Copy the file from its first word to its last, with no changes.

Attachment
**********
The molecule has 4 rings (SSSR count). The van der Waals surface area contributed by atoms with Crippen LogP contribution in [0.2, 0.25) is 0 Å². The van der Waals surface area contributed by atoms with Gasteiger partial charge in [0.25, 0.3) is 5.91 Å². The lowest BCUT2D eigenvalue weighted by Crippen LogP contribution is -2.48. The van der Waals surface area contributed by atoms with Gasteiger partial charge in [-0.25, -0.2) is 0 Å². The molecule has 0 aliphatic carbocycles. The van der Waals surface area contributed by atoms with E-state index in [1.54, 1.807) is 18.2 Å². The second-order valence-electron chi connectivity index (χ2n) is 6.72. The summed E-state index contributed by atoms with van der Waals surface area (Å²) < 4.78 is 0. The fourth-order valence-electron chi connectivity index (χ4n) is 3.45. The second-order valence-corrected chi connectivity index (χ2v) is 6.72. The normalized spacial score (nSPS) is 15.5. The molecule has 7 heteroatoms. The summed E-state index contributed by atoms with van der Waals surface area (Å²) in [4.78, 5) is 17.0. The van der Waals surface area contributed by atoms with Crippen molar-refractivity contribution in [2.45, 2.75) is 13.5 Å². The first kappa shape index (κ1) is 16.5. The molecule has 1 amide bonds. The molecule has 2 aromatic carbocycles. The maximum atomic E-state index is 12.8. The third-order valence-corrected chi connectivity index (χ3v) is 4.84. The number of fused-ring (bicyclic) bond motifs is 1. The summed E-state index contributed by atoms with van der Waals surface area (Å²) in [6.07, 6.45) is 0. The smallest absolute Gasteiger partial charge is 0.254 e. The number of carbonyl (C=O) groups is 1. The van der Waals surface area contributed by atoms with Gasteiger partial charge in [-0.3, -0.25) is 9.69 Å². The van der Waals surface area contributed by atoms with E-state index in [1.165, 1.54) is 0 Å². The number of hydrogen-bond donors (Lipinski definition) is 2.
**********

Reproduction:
The molecule has 4 rings (SSSR count). The van der Waals surface area contributed by atoms with Crippen LogP contribution in [0.2, 0.25) is 0 Å². The van der Waals surface area contributed by atoms with Gasteiger partial charge in [0.25, 0.3) is 5.91 Å². The lowest BCUT2D eigenvalue weighted by Crippen LogP contribution is -2.48. The van der Waals surface area contributed by atoms with Gasteiger partial charge in [-0.25, -0.2) is 0 Å². The molecule has 0 aliphatic carbocycles. The van der Waals surface area contributed by atoms with E-state index in [1.54, 1.807) is 18.2 Å². The second-order valence-electron chi connectivity index (χ2n) is 6.72. The summed E-state index contributed by atoms with van der Waals surface area (Å²) < 4.78 is 0. The fourth-order valence-electron chi connectivity index (χ4n) is 3.45. The second-order valence-corrected chi connectivity index (χ2v) is 6.72. The normalized spacial score (nSPS) is 15.5. The molecule has 7 heteroatoms. The summed E-state index contributed by atoms with van der Waals surface area (Å²) in [4.78, 5) is 17.0. The van der Waals surface area contributed by atoms with Crippen molar-refractivity contribution in [2.45, 2.75) is 13.5 Å². The first kappa shape index (κ1) is 16.5. The molecule has 1 amide bonds. The molecule has 2 aromatic carbocycles. The maximum atomic E-state index is 12.8. The third-order valence-corrected chi connectivity index (χ3v) is 4.84. The number of fused-ring (bicyclic) bond motifs is 1. The summed E-state index contributed by atoms with van der Waals surface area (Å²) in [6.07, 6.45) is 0. The smallest absolute Gasteiger partial charge is 0.254 e. The number of carbonyl (C=O) groups is 1. The van der Waals surface area contributed by atoms with Gasteiger partial charge in [-0.3, -0.25) is 9.69 Å². The van der Waals surface area contributed by atoms with E-state index in [1.165, 1.54) is 0 Å². The number of hydrogen-bond donors (Lipinski definition) is 2.